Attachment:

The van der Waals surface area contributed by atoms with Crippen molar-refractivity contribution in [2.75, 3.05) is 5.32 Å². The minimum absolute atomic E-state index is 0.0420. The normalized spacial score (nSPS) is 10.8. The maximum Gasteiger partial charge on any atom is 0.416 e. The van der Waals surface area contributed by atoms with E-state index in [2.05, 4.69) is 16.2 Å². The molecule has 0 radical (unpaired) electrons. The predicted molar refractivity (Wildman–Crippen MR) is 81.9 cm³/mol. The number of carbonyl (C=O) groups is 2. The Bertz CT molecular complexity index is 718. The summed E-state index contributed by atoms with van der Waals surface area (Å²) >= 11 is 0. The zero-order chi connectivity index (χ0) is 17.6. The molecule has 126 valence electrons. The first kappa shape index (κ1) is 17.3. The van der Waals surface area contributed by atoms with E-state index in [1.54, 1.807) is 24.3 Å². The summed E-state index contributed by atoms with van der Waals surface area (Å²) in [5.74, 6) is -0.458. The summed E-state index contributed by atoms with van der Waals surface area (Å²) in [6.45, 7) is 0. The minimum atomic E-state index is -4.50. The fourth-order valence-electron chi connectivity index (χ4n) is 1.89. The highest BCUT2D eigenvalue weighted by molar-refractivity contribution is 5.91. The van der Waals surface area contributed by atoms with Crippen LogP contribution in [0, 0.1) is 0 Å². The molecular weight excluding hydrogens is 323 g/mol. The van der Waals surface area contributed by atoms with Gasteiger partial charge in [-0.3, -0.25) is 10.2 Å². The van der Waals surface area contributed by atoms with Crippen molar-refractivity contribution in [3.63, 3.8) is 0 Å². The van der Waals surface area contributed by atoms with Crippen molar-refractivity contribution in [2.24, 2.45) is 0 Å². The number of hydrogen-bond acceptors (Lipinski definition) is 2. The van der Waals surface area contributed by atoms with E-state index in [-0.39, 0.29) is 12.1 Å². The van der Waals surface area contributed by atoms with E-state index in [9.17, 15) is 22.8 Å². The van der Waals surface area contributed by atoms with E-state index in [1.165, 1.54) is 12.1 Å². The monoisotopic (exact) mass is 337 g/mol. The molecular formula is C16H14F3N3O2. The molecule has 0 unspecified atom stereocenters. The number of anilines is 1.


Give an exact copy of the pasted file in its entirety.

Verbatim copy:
The van der Waals surface area contributed by atoms with Crippen molar-refractivity contribution in [2.75, 3.05) is 5.32 Å². The minimum absolute atomic E-state index is 0.0420. The normalized spacial score (nSPS) is 10.8. The maximum Gasteiger partial charge on any atom is 0.416 e. The van der Waals surface area contributed by atoms with E-state index in [2.05, 4.69) is 16.2 Å². The molecule has 0 radical (unpaired) electrons. The predicted molar refractivity (Wildman–Crippen MR) is 81.9 cm³/mol. The number of carbonyl (C=O) groups is 2. The Bertz CT molecular complexity index is 718. The summed E-state index contributed by atoms with van der Waals surface area (Å²) >= 11 is 0. The zero-order chi connectivity index (χ0) is 17.6. The molecule has 126 valence electrons. The first kappa shape index (κ1) is 17.3. The van der Waals surface area contributed by atoms with E-state index in [1.54, 1.807) is 24.3 Å². The summed E-state index contributed by atoms with van der Waals surface area (Å²) in [5.74, 6) is -0.458. The summed E-state index contributed by atoms with van der Waals surface area (Å²) in [6.45, 7) is 0. The minimum atomic E-state index is -4.50. The fourth-order valence-electron chi connectivity index (χ4n) is 1.89. The highest BCUT2D eigenvalue weighted by molar-refractivity contribution is 5.91. The van der Waals surface area contributed by atoms with Crippen LogP contribution in [0, 0.1) is 0 Å². The molecular weight excluding hydrogens is 323 g/mol. The van der Waals surface area contributed by atoms with Gasteiger partial charge in [-0.3, -0.25) is 10.2 Å². The van der Waals surface area contributed by atoms with Crippen molar-refractivity contribution in [3.63, 3.8) is 0 Å². The van der Waals surface area contributed by atoms with Crippen molar-refractivity contribution in [2.24, 2.45) is 0 Å². The number of hydrogen-bond acceptors (Lipinski definition) is 2. The van der Waals surface area contributed by atoms with E-state index in [-0.39, 0.29) is 12.1 Å². The van der Waals surface area contributed by atoms with E-state index in [9.17, 15) is 22.8 Å². The van der Waals surface area contributed by atoms with E-state index in [1.165, 1.54) is 12.1 Å². The monoisotopic (exact) mass is 337 g/mol. The molecular formula is C16H14F3N3O2. The molecule has 0 unspecified atom stereocenters. The number of anilines is 1.